The Albrecht system for soil nutrient testing

The concept of the base-cation saturation ratio system is synonymous with American soil scientist William Albrecht. Find out the origins of this system and its use in the UK.

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William Albrecht

William A. Albrecht (1888–1974) was a pioneering soil scientist in the USA.

Albrecht’s early work at the University of Missouri was on nitrogen fixation by soybeans, during which he discovered the importance of calcium in maintaining nitrogen fixation by legumes.

Calcium was important to both the microbial partner and the plant partner in this symbiotic relationship, particularly in soils that were acidic.

Ideal ratios

By the 1950s, Albrecht had concluded that when lime is applied to acid soils, it is the supply of calcium that is more important than the change in pH.

This led to an interest in the role of calcium in animal and human nutrition, which he explored during his retirement, travelling widely to promote his ideas on balanced nutrition of plants and animals based on balanced ratios of exchangeable cations1.

The concept of ideal ratios of nutrients such as calcium and magnesium in soil has been around for over 100 years, but the evidence directly relating specific cation ratios to crop productivity is inconsistent 2,3


In the 1940s, scientists4 defined what they thought of as the ideal soil in terms of the balance of exchangeable calcium (Ca), magnesium (Mg), potassium (K) and hydrogen (H) ions.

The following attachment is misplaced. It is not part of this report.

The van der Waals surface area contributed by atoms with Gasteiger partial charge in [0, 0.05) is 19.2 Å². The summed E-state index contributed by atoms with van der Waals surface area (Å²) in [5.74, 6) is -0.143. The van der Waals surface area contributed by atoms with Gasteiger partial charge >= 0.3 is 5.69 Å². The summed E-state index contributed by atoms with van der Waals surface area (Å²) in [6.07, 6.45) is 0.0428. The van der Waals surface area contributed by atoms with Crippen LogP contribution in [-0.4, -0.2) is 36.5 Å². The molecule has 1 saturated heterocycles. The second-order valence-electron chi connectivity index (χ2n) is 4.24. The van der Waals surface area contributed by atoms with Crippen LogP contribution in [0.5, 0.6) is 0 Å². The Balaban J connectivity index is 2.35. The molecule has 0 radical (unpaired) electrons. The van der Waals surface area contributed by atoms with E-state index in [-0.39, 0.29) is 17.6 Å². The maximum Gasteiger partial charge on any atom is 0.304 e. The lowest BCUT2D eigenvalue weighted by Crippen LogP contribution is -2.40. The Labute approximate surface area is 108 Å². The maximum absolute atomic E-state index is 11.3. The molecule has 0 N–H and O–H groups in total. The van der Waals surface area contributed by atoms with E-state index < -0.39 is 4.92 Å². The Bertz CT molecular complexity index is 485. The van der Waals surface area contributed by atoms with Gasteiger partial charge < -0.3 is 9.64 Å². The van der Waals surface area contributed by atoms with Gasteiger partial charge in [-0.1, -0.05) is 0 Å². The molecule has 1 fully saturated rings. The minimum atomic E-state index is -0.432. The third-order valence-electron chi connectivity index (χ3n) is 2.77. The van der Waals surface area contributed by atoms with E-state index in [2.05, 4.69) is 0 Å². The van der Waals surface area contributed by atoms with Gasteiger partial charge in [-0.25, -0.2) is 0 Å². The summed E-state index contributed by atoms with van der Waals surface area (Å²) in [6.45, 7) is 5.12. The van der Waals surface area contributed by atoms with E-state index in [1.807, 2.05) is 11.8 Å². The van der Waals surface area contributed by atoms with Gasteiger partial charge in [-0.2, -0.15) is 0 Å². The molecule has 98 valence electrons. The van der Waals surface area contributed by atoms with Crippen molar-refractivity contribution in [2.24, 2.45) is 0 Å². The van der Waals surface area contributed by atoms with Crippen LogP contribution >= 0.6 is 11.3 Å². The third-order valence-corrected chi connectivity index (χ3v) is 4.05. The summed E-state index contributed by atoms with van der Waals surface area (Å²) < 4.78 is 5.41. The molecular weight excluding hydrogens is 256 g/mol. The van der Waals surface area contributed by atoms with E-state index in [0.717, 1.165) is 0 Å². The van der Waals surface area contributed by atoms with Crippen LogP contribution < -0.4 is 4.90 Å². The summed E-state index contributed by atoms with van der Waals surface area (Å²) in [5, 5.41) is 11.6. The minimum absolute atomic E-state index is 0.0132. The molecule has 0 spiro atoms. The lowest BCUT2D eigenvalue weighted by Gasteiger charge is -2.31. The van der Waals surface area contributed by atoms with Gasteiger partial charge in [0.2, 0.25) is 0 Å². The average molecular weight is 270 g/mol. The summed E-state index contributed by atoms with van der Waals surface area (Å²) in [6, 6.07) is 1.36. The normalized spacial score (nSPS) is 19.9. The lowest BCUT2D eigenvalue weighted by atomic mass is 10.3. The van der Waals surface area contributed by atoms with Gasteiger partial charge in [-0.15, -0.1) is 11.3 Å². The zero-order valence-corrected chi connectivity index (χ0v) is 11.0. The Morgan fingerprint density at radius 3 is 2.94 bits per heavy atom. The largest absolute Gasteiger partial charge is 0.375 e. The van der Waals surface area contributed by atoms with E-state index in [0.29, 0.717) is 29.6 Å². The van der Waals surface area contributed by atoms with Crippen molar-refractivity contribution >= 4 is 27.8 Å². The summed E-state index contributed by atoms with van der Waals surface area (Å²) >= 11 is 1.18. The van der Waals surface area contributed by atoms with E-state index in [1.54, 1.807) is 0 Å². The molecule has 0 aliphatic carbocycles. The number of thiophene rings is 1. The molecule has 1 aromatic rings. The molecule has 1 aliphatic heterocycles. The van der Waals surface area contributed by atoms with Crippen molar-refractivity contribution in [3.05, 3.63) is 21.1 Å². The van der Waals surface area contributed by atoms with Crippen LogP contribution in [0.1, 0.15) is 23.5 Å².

This notion, which emphasised the importance of the ratio of cationic nutrients rather than the total amounts present, ended up being formalised as the base cation saturation ratio system, and became associated with the name of Professor Albrecht.

Research on cation ratios

Research indicates that plants do well over a broad range of cation ratios, as long as there are sufficient supplies of potassium (K), calcium (Ca) and magnesium (Mg).

These positively charged cations are held in soil on negatively charged sites on the surfaces of clay minerals and organic matter.

Soils containing more clay will have higher amounts of exchangeable cations and have the potential to hold greater reserves of nutrients such as Ca and Mg. But on light sandy soils, which have fewer cation exchange sites, more frequent, smaller additions of fertilisers will be required to maintain yield.

Soil tests for cations in the UK

Standard soil tests for cations in the UK measure the exchangeable K and Mg, and express this as a Soil Index (England and Wales) or Soil Status (Scotland).

In some situations the ratios of cations are important. For example, The Nutrient Management Guide (RB209) highlights the importance of K:Mg ratios for fruit, vines and hops. The recommendation is that the ratio of exchangeable K to exchangeable Mg should not be greater than 3:1 to avoid the risk of Mg deficiency.

Calcium should not be limiting if Ca-containing liming materials are used to correct soil acidity. However, over time calcium is progressively leached from the soil by rainfall and irrigation water.

In certain parts of the country, dolomitic limestone – which has a high Mg content – has been used, resulting in high soil Mg levels.

There is no evidence that the balance between cations has any significant impact on soil biology, such as earthworm activity or on weeds.


1 Marshall, C. E. (1977) William A. Albrecht. Plant and Soil, 48 (1), 1–4.

2 Kopittke, P. M., & Menzies, N. W. (2007) A review of the use of the basic cation saturation ratio and the “ideal” soil. Soil Science Society of America Journal, 71(2), 259–265.

3 Johnston, J. (2011) Assessing soil fertility: the importance of soil analysis and its interpretation. Potash Development Association.

4 Bear, F. E., & Toth, S. J. (1948) Influence of calcium on availability of other soil cations. Soil Science, 65(1), 6–74.